Washington Health Policy Week in Review

Washington Health Policy Week in Review is a weekly newsletter that offers selected stories from the daily newsletter CQ HealthBeat.

Lobbies Begin New Push for Medicaid Assistance

Fueled by an endorsement from Federal Reserve Board Chairman Ben S. Bernanke, momentum may be picking up for congressional passage of a new economic stimulus package, and this time around Medicaid may be on board.

Noted Economist Offers 'Inconvenient Truths' About Health Care

As winning candidates make the transition from campaign promises to the harsh post-election realities of trying to figure out actual health system changes, emeritus professor of economics Victor R. Fuchs of Stanford University advises that their deliberations would be more fruitful if they adopted three "inconvenient truths" as their starting point.

Report: Prevention Should Play Critical Role in Overhauling Health Care

Trust for America's Health, a nonprofit and nonpartisan health advocacy group, issued a new report stating that prevention should play a significant role in any major effort to overhaul health care in America.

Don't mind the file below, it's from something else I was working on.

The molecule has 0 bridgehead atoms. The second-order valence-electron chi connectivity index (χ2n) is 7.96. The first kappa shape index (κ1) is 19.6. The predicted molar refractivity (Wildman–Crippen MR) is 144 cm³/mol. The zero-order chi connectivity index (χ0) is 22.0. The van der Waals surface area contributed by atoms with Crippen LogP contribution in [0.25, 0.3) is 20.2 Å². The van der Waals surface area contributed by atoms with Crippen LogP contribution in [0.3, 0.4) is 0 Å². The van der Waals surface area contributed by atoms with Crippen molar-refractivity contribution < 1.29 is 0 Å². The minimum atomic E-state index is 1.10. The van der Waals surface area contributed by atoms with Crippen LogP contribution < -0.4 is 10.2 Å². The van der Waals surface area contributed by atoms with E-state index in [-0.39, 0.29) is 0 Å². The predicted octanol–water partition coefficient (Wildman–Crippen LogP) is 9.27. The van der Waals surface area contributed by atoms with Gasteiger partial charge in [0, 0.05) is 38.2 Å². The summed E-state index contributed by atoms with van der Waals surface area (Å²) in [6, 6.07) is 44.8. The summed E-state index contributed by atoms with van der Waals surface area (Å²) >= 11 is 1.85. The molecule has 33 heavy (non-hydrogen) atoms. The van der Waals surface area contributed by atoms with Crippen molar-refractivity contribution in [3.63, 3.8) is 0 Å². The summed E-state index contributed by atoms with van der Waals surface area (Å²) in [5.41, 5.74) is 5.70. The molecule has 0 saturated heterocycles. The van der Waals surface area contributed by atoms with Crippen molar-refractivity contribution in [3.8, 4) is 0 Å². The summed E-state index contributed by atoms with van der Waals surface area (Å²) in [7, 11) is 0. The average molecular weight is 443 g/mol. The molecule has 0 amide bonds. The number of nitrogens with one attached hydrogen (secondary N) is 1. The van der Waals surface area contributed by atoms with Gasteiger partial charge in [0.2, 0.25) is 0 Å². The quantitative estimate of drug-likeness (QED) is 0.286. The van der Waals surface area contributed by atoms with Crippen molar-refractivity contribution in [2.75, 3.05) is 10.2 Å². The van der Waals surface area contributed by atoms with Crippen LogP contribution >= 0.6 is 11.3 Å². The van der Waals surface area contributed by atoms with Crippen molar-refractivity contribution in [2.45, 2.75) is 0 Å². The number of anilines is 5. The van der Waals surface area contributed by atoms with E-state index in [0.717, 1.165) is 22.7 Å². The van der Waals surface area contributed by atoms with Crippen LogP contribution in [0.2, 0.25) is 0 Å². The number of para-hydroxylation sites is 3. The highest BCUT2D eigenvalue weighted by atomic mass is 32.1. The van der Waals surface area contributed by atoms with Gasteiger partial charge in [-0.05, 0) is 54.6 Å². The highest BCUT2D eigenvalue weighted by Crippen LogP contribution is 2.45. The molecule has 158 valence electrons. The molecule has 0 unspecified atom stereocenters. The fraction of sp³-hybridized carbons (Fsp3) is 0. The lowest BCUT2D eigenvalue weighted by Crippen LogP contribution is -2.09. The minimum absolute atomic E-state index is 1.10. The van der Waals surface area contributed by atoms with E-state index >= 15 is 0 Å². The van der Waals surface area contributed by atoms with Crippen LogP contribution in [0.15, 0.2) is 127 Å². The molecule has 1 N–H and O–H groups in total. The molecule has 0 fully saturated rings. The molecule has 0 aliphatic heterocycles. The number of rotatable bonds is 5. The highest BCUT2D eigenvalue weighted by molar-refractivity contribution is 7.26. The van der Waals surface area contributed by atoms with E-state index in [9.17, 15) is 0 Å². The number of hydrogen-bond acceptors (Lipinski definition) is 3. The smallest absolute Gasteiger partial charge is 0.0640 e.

Report: Subsidies for Low-Income Individuals Better Way to Cover Uninsured

Providing subsidies to individuals rather than to businesses is a fairer and more efficient way to extend health coverage to the uninsured, according to a new report released by the Urban Institute.

Solving the Riddle of Patchwork Family Coverage

When Americans are uninsured, it may not be a family affair. Because of the nation's patchwork coverage system, kids who have health benefits may have uninsured parents, and parents with health coverage may have uninsured kids. If only some members of a family have insurance, a new study notes, the most typical pattern is that parents go without while their children are insured.

Survey Finds Employers Ambivalent About Health Overhaul Plans

One of the truisms among those who predict a possible overhaul of the U.S. health care system in the next few years is that employers want big changes in the system this time--unlike in the early 1990s, when they played a major role in blocking the Clinton universal coverage proposal. But a new survey by the Mercer consulting firm finds no strong momentum building behind any major proposal now on the table.